Read the rest over at Literary Mama. And while you’re there, check out the other new columns, new fiction, creative nonfiction, and a great reading list to take to your local bookstore!

Some Nice PR

Check out the write-up of Mama, PhD in the latest issue of eGrad, a newsletter for Berkeley graduate students:

Up on the web — it’s a site, it’s a blog, it’s a book!

Mainly, at the moment, it’s (almost) a book. It just happens to have the regulation 21st–century promotional bells and whistles, so it’s an instant community, and not a tiny one at that.

Read the rest of the article here. We’re hoping to do some readings and campus talks at Berkeley next fall, so stayed tuned!

Train Heaven

Amtrak + California State Railroad Museum = two happy boys.

Ben: “I almost forgot that after the train ride, there’s still the whole train museum!”

Eli: “I love this train. I want to stay on this train forever.”

Spring Break: Plan C

Plan A: 5-day road trip to visit cousins in Santa Barbara and Long Beach. The kids play, the adults talk books and art, we all curtsy to the Queen Mary and enjoy the warm weather. Canceled due to illness.

Plan B: Ride Amtrak for a day trip to the California State Railroad Museum in Sacramento. The kids play, the adults enjoy the scenic train ride, we all enjoy the warm weather. But, we get to the train station bright and early, our bags packed with camera, picnic and coloring books, only to discover that the trains aren’t running due to an accident on the line.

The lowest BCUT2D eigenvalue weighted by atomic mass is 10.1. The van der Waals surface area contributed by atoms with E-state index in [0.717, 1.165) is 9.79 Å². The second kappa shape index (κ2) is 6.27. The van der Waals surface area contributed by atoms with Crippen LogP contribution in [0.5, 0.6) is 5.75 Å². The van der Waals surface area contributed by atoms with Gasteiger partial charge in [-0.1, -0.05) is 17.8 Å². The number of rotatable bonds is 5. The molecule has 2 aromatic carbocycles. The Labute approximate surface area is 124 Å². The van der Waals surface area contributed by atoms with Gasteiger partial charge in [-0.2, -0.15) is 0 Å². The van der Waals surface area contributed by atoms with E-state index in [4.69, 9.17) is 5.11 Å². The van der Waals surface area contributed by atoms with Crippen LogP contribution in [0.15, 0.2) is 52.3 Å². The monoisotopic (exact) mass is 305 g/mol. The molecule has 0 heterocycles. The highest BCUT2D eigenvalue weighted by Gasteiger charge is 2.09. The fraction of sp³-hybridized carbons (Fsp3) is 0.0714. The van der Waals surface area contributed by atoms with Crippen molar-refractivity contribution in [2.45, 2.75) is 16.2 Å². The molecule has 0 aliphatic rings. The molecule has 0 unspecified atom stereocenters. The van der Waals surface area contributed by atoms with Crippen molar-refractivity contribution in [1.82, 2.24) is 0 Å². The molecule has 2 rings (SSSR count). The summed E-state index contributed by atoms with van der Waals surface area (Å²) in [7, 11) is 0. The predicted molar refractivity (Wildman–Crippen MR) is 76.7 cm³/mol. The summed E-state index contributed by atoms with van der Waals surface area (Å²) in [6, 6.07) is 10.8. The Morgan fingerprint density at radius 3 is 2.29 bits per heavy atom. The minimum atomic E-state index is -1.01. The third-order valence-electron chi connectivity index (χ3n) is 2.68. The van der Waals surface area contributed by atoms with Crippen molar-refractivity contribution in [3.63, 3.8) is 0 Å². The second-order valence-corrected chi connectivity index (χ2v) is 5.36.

Plan C: It’s 9 AM Monday morning, a day when most of the Bay Area kids’ museums are closed (why, why all on the same day?), all our Berkeley friends had spring break last week so they’re in school, and it’s a little too early and too chilly to go to a playground.

But we’re near Berkeley, and I spent long enough there to know a couple things to do. So, we visit the T-Rex in the Berkeley Paleontology Museum; we go to the Campanile, hoping to ride to the top (but it’s closed on Mondays, natch) and then we go to the Lawrence Hall of Science, where there’s an exhibit involving build-your-own Lego race cars (did they know we were coming?)

After a picnic lunch, we call an old friend from the city who’s moved to Berkeley. School’s out for the day and the family is free! The big kids make scenery and rehearse scenes from The Magic Flute (somehow, both of their kindergarten classes have recently learned the story) and the littler kids play trains. The moms catch up and drink tea. After a couple hours, we’re treated to a short and well-rehearsed performance of excerpts from The Magic Flute. We head out for Chinese food, follow it up with some gelato, and finally head home after the evening rush hour’s over.

Thank goodness for Plan C.